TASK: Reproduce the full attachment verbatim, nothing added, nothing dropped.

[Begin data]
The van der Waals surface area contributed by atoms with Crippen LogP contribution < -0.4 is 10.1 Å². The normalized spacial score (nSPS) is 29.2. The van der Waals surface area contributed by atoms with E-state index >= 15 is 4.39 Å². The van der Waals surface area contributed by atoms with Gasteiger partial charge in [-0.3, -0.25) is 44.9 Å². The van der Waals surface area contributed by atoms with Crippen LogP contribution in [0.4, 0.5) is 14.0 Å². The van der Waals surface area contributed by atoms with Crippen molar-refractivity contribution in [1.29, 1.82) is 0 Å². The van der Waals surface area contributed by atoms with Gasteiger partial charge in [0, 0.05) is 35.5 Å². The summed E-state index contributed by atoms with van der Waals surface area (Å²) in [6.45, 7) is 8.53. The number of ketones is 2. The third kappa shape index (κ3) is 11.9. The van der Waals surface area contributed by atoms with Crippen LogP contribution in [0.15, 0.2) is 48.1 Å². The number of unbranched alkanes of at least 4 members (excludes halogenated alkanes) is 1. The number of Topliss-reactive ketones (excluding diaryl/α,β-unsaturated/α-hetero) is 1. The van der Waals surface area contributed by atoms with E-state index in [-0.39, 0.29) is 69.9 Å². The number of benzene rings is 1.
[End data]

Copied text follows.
The van der Waals surface area contributed by atoms with Crippen LogP contribution < -0.4 is 10.1 Å². The normalized spacial score (nSPS) is 29.2. The van der Waals surface area contributed by atoms with E-state index >= 15 is 4.39 Å². The van der Waals surface area contributed by atoms with Gasteiger partial charge in [-0.3, -0.25) is 44.9 Å². The van der Waals surface area contributed by atoms with Crippen LogP contribution in [0.4, 0.5) is 14.0 Å². The van der Waals surface area contributed by atoms with Crippen molar-refractivity contribution in [1.29, 1.82) is 0 Å². The van der Waals surface area contributed by atoms with Gasteiger partial charge in [0, 0.05) is 35.5 Å². The summed E-state index contributed by atoms with van der Waals surface area (Å²) in [6.45, 7) is 8.53. The number of ketones is 2. The third kappa shape index (κ3) is 11.9. The van der Waals surface area contributed by atoms with Crippen LogP contribution in [0.15, 0.2) is 48.1 Å². The number of unbranched alkanes of at least 4 members (excludes halogenated alkanes) is 1. The number of Topliss-reactive ketones (excluding diaryl/α,β-unsaturated/α-hetero) is 1. The van der Waals surface area contributed by atoms with E-state index in [-0.39, 0.29) is 69.9 Å². The number of benzene rings is 1.